Review: Yo-Yo Ma masters Golijov’s “Azul”
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Yo-Yo Ma was the bait for a Los Angeles Chamber Orchestra gala concert at UCLA’s Royce Hall on Sunday night. The famed cellist, just named Musical America’s musician of the year, appeared to excited applause. He wore a sensible, elegant black suit, as opposed to the orchestra and conductor Jeffrey Kahane in typically dated white tie and tails.
Ma then proceeded to play Fauré’s elegant “Elegy” as something not elegant at all but rather as a carnival of raw emotion and flamboyant white-tie virtuosity of old. A great artist still exists somewhere in the anointed Great Artist, but Ma has gotten very slick at (and very wealthy by) hiding it. Witness his new CD, “Songs of Joy and Peace” -- a clichéd crossover collaboration with jazz, pop, country and classical stars.
Some of America’s finest composers have tried to bring Ma out of his shell of compromise with challenging, meaningful work. But after an uninspired premiere by Ma, other, more devoted cellists were needed to give life to, say, Elliott Carter’s Cello Concerto or Lou Harrison’s “Rhymes With Silver.” And it had looked as if the same would be true for “Azul,” a cello concerto that Osvaldo Golijov wrote for Ma and the Boston Symphony two years ago. The score did not find its true form until Golijov rewrote it a year later for another cellist, Alicia Weilerstein, inspired by her youthful passion.
But for the West Coast premiere of “Azul” on Sunday, Ma took on the new version and made it utterly his own. His playing was brilliant. He was, once again, the Yo-Yo Ma of legend. Of all the music written for Ma, this one captures him most fully. It is a fabulous score.
In a sense, Ma and Golijov are artists made for each other. A composer of multiple personalities, Golijov has drawn his voice from the Argentina of his birth, his Eastern European roots, his Israeli education, and America, where he has chosen to live. Golijov thinks in grand terms and then chaotically brings everything he knows to a project.
“Azul” (blue in Spanish) is in four connected movements: “Paz Sulfurica” (“Sulfuric Peace”), “Silencio,” “Transit” and “Yrushalem” (Jerusalem). Some of the imagery comes from Pablo Neruda’s poem ‘The Heights of Macchu Picchu.’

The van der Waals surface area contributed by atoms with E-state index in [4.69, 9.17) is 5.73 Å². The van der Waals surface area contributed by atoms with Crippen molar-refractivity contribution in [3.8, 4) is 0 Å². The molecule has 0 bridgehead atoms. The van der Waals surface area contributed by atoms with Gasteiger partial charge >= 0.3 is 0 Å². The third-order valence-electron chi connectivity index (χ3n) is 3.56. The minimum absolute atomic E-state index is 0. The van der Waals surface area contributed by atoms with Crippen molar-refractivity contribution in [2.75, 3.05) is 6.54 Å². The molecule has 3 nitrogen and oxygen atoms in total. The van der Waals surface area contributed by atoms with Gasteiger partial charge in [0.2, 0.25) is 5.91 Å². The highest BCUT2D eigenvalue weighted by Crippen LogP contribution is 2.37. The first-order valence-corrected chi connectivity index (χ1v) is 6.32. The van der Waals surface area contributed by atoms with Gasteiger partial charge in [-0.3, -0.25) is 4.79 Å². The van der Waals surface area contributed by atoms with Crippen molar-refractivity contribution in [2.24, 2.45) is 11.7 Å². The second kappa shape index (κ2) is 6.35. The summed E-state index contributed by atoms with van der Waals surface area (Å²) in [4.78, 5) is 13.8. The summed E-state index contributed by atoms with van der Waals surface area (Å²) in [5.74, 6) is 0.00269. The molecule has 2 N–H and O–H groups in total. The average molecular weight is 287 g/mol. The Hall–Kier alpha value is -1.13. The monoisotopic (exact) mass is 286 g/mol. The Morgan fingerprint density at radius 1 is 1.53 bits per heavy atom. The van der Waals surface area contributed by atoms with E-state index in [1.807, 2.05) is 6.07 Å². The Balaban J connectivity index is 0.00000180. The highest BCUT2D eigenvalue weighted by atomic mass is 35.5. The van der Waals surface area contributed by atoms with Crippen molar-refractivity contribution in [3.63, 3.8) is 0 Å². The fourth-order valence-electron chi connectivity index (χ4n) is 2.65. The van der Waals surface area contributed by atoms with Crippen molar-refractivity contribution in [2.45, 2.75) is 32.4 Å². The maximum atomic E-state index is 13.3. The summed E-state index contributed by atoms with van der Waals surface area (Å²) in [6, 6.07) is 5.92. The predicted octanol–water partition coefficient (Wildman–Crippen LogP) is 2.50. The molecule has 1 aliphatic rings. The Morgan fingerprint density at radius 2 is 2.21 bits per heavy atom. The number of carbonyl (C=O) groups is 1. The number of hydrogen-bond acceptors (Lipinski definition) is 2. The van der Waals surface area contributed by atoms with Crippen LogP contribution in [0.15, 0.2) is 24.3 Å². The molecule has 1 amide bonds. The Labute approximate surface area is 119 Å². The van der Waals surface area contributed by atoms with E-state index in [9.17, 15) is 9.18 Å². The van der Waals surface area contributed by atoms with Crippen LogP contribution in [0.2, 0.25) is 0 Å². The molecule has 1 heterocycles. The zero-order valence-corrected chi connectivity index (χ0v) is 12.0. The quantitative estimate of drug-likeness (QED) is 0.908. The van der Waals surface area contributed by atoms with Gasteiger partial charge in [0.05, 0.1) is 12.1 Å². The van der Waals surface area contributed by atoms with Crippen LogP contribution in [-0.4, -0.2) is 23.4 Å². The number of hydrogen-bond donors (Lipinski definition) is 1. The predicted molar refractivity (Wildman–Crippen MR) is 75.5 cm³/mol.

The concerto, in fact, begins in Neruda’s “sleep of sulphur” with the cello arising from a rich orchestral chord with an engulfing melody that never seems to end. That first sensation is of layers, layers that when peeled away reveal ever more layers.
Perhaps in tribute to Ma’s Silk Road Project and the cellist’s curiosity about music from everywhere, Golijov introduces a second small group of soloists (like a continuo in a Baroque concerto) made up of a hyper-accordion (the instrument’s range extended electronically) played by its inventor, Michael Ward-Bergeman, and a collection of exotic percussion instruments played by Jamey Haddad and Keita Ogawa.
At the center of the concerto, Ma and the continuo improvise. They cooked. Ma often appears to be possessed by the music he plays, but this time I suspect he really was.
Golijov gives the cello plenty to do throughout the score, be it to express a soulful Jewish melody or take a tango step or two. What is remarkable is how smoothly Golijov ties everything together and the chunky richness of his sonic soup. After nearly half an hour, the composer has nowhere to go but up. “Azul” has not one but two codas, titled “Pulsar” and “Shooting Stars.” Blue sky becomes black space and a million points of ecstatic light.
If Ma missed nothing here, the same could be said of the accompaniment. Kahane sometimes selects Romantically tinged new work that little reveals his musical depth and flexibility. Like Golijov, Kahane understands and (if we can forget the Fauré for a minute) brings out the best in Ma. Inspiration came, on this gala occasion, from everywhere.
For the second half of the program, Kahane conducted Beethoven’s Seventh Symphony. It is well known as a riot of rhythm, but the symphony sounded a tad tame after “Azul.” Kahane seemingly did everything right. He is a specialist at achieving classical balance. The playing was very good. But maybe a larger ensemble was wanted after the big sounds of “Azul.” Maybe Kahane just needed to let go. Maybe nothing could follow “Azul.”
“Azul” has yet to be recorded. KUSC broadcast the LACO gala, and it would only make sense for Sony, which has surely made a mint off “Songs of Joy and Peace,” to plow some of those profits into releasing Sunday’s performance. This was a Ma moment for history. I wonder if the same will be true next week when the peripatetic cellist joins Itzhak Perlman and John Williams to perform at the Obama inauguration.
-- Mark Swed